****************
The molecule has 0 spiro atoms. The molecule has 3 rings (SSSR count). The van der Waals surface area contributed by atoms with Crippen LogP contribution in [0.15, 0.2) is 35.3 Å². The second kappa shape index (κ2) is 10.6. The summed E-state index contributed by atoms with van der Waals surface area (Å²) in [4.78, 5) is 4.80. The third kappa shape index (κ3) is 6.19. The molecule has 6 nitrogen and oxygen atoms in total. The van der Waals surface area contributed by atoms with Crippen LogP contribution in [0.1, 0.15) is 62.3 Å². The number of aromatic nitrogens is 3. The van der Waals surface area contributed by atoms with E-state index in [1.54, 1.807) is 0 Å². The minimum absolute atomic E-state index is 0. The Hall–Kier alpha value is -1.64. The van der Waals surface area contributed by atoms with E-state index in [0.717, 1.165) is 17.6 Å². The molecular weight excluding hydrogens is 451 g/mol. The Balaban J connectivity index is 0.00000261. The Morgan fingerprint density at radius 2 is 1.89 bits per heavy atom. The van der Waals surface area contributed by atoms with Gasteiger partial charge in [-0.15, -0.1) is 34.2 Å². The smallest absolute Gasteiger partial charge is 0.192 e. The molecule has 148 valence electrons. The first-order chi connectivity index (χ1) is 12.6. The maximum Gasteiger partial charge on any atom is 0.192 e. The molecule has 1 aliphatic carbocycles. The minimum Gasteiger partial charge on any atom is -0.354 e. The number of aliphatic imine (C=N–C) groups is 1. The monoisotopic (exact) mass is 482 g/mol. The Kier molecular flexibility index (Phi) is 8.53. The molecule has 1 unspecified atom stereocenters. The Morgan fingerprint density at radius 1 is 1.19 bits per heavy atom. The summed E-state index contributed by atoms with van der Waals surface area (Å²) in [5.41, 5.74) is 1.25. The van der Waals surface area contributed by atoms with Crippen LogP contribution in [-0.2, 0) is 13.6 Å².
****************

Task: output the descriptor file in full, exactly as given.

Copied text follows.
The molecule has 0 spiro atoms. The molecule has 3 rings (SSSR count). The van der Waals surface area contributed by atoms with Crippen LogP contribution in [0.15, 0.2) is 35.3 Å². The second kappa shape index (κ2) is 10.6. The summed E-state index contributed by atoms with van der Waals surface area (Å²) in [4.78, 5) is 4.80. The third kappa shape index (κ3) is 6.19. The molecule has 6 nitrogen and oxygen atoms in total. The van der Waals surface area contributed by atoms with Crippen LogP contribution in [0.1, 0.15) is 62.3 Å². The number of aromatic nitrogens is 3. The van der Waals surface area contributed by atoms with E-state index in [1.54, 1.807) is 0 Å². The minimum absolute atomic E-state index is 0. The Hall–Kier alpha value is -1.64. The van der Waals surface area contributed by atoms with E-state index in [0.717, 1.165) is 17.6 Å². The molecular weight excluding hydrogens is 451 g/mol. The Balaban J connectivity index is 0.00000261. The Morgan fingerprint density at radius 2 is 1.89 bits per heavy atom. The van der Waals surface area contributed by atoms with Gasteiger partial charge in [-0.15, -0.1) is 34.2 Å². The smallest absolute Gasteiger partial charge is 0.192 e. The molecule has 148 valence electrons. The first-order chi connectivity index (χ1) is 12.6. The maximum Gasteiger partial charge on any atom is 0.192 e. The molecule has 1 aliphatic carbocycles. The minimum Gasteiger partial charge on any atom is -0.354 e. The number of aliphatic imine (C=N–C) groups is 1. The monoisotopic (exact) mass is 482 g/mol. The Kier molecular flexibility index (Phi) is 8.53. The molecule has 1 unspecified atom stereocenters. The Morgan fingerprint density at radius 1 is 1.19 bits per heavy atom. The summed E-state index contributed by atoms with van der Waals surface area (Å²) in [5.41, 5.74) is 1.25. The van der Waals surface area contributed by atoms with Crippen LogP contribution in [-0.2, 0) is 13.6 Å².